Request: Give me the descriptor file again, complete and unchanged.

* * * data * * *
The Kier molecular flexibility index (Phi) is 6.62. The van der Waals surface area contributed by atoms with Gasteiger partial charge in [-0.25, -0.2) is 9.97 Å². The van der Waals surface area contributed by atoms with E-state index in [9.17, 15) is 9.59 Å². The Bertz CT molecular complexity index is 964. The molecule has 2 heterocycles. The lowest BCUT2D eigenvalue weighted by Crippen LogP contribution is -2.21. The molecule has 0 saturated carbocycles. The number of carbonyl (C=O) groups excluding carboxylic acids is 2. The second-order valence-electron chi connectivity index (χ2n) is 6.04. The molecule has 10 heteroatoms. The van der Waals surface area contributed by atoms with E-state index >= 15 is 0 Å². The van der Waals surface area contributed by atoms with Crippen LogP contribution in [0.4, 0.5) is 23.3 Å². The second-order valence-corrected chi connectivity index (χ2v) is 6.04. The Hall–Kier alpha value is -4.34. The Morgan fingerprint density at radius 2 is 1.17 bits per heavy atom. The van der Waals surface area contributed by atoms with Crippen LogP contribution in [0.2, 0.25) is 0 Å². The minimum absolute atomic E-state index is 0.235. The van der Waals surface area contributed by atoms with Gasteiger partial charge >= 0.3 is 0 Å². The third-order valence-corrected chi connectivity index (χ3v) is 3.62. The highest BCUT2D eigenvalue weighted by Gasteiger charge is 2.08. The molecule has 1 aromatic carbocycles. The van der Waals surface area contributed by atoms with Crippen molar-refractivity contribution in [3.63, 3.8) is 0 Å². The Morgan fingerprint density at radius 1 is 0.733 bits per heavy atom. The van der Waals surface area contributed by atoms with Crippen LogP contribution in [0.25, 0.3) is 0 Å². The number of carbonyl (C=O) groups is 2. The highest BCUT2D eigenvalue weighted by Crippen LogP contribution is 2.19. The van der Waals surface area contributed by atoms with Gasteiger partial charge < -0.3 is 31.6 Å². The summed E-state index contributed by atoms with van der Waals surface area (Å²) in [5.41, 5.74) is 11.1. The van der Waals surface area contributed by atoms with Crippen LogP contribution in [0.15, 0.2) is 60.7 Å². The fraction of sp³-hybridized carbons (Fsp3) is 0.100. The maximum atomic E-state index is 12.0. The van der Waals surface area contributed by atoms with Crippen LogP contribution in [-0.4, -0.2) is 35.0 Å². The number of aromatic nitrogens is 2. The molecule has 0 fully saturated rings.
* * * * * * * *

The Kier molecular flexibility index (Phi) is 6.62. The van der Waals surface area contributed by atoms with Gasteiger partial charge in [-0.25, -0.2) is 9.97 Å². The van der Waals surface area contributed by atoms with E-state index in [9.17, 15) is 9.59 Å². The Bertz CT molecular complexity index is 964. The molecule has 2 heterocycles. The lowest BCUT2D eigenvalue weighted by Crippen LogP contribution is -2.21. The molecule has 0 saturated carbocycles. The number of carbonyl (C=O) groups excluding carboxylic acids is 2. The second-order valence-electron chi connectivity index (χ2n) is 6.04. The molecule has 10 heteroatoms. The van der Waals surface area contributed by atoms with E-state index >= 15 is 0 Å². The van der Waals surface area contributed by atoms with Crippen LogP contribution in [0.4, 0.5) is 23.3 Å². The second-order valence-corrected chi connectivity index (χ2v) is 6.04. The Hall–Kier alpha value is -4.34. The Morgan fingerprint density at radius 2 is 1.17 bits per heavy atom. The van der Waals surface area contributed by atoms with Crippen LogP contribution in [0.2, 0.25) is 0 Å². The minimum absolute atomic E-state index is 0.235. The van der Waals surface area contributed by atoms with Gasteiger partial charge >= 0.3 is 0 Å². The third-order valence-corrected chi connectivity index (χ3v) is 3.62. The highest BCUT2D eigenvalue weighted by Gasteiger charge is 2.08. The molecule has 1 aromatic carbocycles. The van der Waals surface area contributed by atoms with Crippen molar-refractivity contribution in [3.63, 3.8) is 0 Å². The Morgan fingerprint density at radius 1 is 0.733 bits per heavy atom. The van der Waals surface area contributed by atoms with Crippen LogP contribution in [0.25, 0.3) is 0 Å². The number of carbonyl (C=O) groups is 2. The highest BCUT2D eigenvalue weighted by Crippen LogP contribution is 2.19. The van der Waals surface area contributed by atoms with Gasteiger partial charge < -0.3 is 31.6 Å². The summed E-state index contributed by atoms with van der Waals surface area (Å²) in [5.41, 5.74) is 11.1. The van der Waals surface area contributed by atoms with Crippen LogP contribution in [0.15, 0.2) is 60.7 Å². The fraction of sp³-hybridized carbons (Fsp3) is 0.100. The maximum atomic E-state index is 12.0. The van der Waals surface area contributed by atoms with Crippen LogP contribution in [-0.4, -0.2) is 35.0 Å². The number of aromatic nitrogens is 2. The molecule has 0 fully saturated rings.